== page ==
Rosemary is one of those wonderful herbs that makes a beautiful ornamental plant as well as a versatile culinary seasoning. Its Latin name, Rosmarinus officinalis, means “dew of the sea,” and rosemary is most closely associated with the cooking of the Mediterranean region.

The three fundamentals for successfully growing rosemary are sun, good drainage, and good air circulation. In cold-winter climates, you can grow rosemary in the ground as an annual, or keep it in a container that you bring indoors well before the first frost.

Water rosemary plants when the soil is completely dry. Be careful not to over-water and avoid making the soil soggy (especially when growing in containers), as this leads to root rot.

Poinsettia Care Tips

Poinsettias need not disappear after the holiday season. These plants can be kept alive and healthy year round with just a bit of special care. If you want to go the extra mile, you can take a few extra steps to ensure your plant flowers again in time for the next Christmas. 

Place poinsettias in natural light near a sunny window in the winter, leaving some space between the leaves and the cold window pane.

Water only when the soil is dry to the touch. Do not let the pot sit in a saucer of water. Overly wet soil prohibits sufficient air circulation, which is necessary for the plant to thrive.

Optimal poinsettia care can coax old plants into re-flowering for future Christmases. To force a poinsettia to re-flower, continue normal watering of the soil until the first of April, then allow it to dry out gradually — but don’t let the stems shrivel up. This will lull the plant into its dormant phase. Store the poinsettia in a cool (60 degrees F), airy location on its side or upright. In mid May, cut the stems back to about 4 inches above the soil, and re-pot in a slightly larger pot with a clean, fresh soil mixture. Water the soil thoroughly after potting, then wait ten minutes and water again before putting the plant near a sunny window. After new growth appears, it is okay to fertilize, if desired.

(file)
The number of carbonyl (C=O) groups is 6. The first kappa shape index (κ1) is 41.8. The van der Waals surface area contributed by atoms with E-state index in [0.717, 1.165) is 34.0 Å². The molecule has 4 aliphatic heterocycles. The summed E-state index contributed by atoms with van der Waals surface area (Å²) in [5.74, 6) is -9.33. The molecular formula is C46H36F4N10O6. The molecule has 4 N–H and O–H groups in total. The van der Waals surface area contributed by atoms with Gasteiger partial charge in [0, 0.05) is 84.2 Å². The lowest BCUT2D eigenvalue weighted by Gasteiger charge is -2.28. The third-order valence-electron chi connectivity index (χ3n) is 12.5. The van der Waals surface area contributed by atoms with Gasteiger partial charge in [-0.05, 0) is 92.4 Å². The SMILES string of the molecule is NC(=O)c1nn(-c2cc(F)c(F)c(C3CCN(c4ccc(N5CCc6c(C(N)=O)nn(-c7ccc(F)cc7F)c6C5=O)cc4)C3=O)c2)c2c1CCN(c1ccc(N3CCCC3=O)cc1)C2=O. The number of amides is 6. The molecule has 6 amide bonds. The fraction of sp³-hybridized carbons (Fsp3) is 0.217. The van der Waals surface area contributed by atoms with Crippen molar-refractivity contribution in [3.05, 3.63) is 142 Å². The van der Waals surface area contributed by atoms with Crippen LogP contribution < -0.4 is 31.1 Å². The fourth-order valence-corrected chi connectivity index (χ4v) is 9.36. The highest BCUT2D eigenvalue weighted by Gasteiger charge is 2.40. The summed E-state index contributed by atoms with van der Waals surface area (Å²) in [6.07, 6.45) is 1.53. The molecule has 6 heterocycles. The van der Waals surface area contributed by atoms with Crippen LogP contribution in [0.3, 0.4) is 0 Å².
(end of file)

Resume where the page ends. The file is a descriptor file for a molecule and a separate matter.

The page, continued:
In October and November, cover the plant so that it is in complete darkness at night (from 5:00 p.m. and 8:00 a.m.), re-placing it near a sunny window in the daytime. New flowers should appear just in time for the holidays.